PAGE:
Most information that you submit to the CRA is made available to the public on CRA's Web site along with the T3010 information, so make sure that it is accurate.

Financial statements

You must include your charity’s financial statements as part of your annual T3010 return even if your charity was not active during the fiscal period. At a minimum, financial statements should consist of:

  • a statement of assets and liabilities (or "balance sheet"), and
  • a statement of revenues and expenditures (or "income statement").

These financial statements should show your charity’s assets, liabilities, revenues and expenditures for the fiscal year being reported.

CRA does not require that your financial statements be audited, but if they are, the audited statements must be provided to CRA. If your charity has revenue over $250,000, the Charities Directorate recommends that you have your financial statements professionally audited; otherwise, your charity’s treasurer should sign them.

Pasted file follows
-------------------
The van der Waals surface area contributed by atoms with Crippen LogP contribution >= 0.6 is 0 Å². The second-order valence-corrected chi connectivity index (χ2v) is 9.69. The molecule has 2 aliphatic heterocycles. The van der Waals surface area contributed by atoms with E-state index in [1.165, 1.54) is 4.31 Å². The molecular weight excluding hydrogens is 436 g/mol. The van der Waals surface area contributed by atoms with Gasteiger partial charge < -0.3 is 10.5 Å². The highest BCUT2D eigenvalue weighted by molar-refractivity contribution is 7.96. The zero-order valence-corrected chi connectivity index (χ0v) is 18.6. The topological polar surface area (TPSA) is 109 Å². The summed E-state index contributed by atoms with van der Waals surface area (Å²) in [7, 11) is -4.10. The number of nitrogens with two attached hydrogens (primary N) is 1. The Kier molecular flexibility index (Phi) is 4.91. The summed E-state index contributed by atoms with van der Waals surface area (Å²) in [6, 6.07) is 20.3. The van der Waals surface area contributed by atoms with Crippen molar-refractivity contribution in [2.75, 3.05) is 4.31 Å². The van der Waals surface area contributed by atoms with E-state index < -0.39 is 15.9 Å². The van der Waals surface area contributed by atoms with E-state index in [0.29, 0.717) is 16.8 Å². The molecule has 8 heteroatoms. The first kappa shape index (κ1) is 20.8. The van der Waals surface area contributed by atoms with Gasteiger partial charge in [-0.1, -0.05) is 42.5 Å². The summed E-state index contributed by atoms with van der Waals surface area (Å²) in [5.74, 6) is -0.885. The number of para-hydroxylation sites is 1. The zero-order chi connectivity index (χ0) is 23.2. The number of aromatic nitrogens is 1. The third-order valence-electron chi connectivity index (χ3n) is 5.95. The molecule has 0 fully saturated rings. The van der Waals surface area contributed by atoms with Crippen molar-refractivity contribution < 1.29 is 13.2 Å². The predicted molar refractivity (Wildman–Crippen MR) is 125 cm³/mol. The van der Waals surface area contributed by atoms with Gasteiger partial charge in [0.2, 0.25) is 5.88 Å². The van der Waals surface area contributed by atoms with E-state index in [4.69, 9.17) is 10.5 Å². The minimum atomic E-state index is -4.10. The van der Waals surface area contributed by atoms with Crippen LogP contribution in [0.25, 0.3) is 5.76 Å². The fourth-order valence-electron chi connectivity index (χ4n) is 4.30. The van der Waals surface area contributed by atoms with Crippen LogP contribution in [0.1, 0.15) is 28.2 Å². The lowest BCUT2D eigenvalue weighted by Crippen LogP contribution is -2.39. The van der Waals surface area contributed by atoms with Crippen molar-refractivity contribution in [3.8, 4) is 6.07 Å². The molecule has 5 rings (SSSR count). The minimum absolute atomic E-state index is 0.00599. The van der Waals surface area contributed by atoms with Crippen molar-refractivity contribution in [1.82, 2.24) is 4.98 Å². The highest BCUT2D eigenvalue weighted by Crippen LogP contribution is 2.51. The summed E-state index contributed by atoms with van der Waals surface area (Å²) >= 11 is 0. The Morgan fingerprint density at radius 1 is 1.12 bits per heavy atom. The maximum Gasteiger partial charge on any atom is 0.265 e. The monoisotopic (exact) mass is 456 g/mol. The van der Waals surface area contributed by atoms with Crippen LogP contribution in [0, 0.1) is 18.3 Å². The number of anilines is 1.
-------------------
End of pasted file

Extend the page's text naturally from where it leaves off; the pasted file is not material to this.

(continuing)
Changes to the T3010

From time to time the CRA revises form T3010 to reflect changing CRA information requirements on the annual return. You should be sure to use the correct version of the form, based on the year for which you are preparing the return.

Implications of not filing the T3010

Not filing an annual T3010 is serious. If you do not file your T3010 on a timely basis, the following things will happen: